Although Hen Harriers might quarter the fields of N.I., I don’t want to be smug about it, I want everyone to have them. When in the future I sit down with the next generation, I want to tell them that I and many more brilliant individuals (like you, if you want to) helped to bring about change. I really want this to have a happy ending, please help me.


A beautiful image of a female or immature (?) Hen Harrier in Antrim – than you Neal Warnock for letting me use his image




Thank you for reading




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15 Responses

  1. Dara
    I read most of your blog posts and of course I read this one with interest.

    Thanks for the kind words and for the plug for my e-petition.

    Let’s hope that many people come to Hen Harrier Day events across the UK on 6 and 7 August – I will be at Rainham Marshes on Saturday and Edale in the Peak District on Sunday 7 August.

    On a broader point, well done for all your blog posts. You’ve really got into it. I’m very impressed.

    best wishes


  2. Hello Dara
    Thank you for this uplifting blog. It’s beautifully written and really expresses the way I, (and so many others) feel. I hope it reaches lots of people because it’s sure to inspire them to take action.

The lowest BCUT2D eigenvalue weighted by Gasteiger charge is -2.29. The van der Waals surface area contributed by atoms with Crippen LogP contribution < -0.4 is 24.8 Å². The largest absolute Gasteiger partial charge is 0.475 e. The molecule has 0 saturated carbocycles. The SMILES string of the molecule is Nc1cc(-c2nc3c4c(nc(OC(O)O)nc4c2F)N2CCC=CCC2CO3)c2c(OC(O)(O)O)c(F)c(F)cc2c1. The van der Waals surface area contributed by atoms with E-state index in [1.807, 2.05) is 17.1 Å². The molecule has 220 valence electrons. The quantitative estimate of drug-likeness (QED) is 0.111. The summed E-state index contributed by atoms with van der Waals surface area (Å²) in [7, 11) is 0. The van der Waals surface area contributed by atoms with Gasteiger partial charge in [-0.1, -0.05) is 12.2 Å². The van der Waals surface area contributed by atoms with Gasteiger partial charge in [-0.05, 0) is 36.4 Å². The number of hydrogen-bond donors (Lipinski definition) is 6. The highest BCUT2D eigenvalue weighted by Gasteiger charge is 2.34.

Like you, I love raptors and can’t tolerate their persecution. I live in the south east of England where we’re lucky enough to get some wintering Hen harriers.
    Enjoy Hen harrier day. I hope you’re rewarded with a sighting of one of these magnificent birds soon!
    Best wishes

  3. Really moving and interesting post , i have signed the petition , it was seeing a male Hen Harrier for the first time in the 80’s which awoke my interest in birding & nature.

  4. What a fantastic blog. So informative. I feel so privileged to be able to see harriers were i live but there isn’t a hen harrier event close to home but i’ve signed the petition and will encourage others to do so 🙂

    1. Thank you LJay. We have them here but in managed forests, I am hoping I can contact the Forestry Service so I can see them in a respectful way. Sorry you can’t make an event but thank you for signing the petition. Dara :))

      1. I’m blessed to live very near the Dee estuary Cheshire and many beautiful raptors like hen harriers, marsh harriers, barn owls, merlins etc…feed here. Birds of prey are so beautiful, hopefully many more will sign the petition too.

  5. As a non-resident of the UK I don’t have the right to sign, but have shared it on social media. A worthy cause. Fingers crossed!

  6. What a beautifully written blog. I have signed the petition and will look into where my nearest hen harrier event is being held. I have been lucky enough to see hen harriers, on Langholm Moor in the Scottish borders and this winter, while staying on the Isle of Sheppey in Kent. These beautiful birds and the other moorland wildlife denied their lives, the mountain hares, buzzards, sparrowhawks, gulls, weasels, stoats and so many more, just so men with guns can get their kicks, deserve our support and safekeeping. I hope to see the end of driven grouse shooting in my lifetime.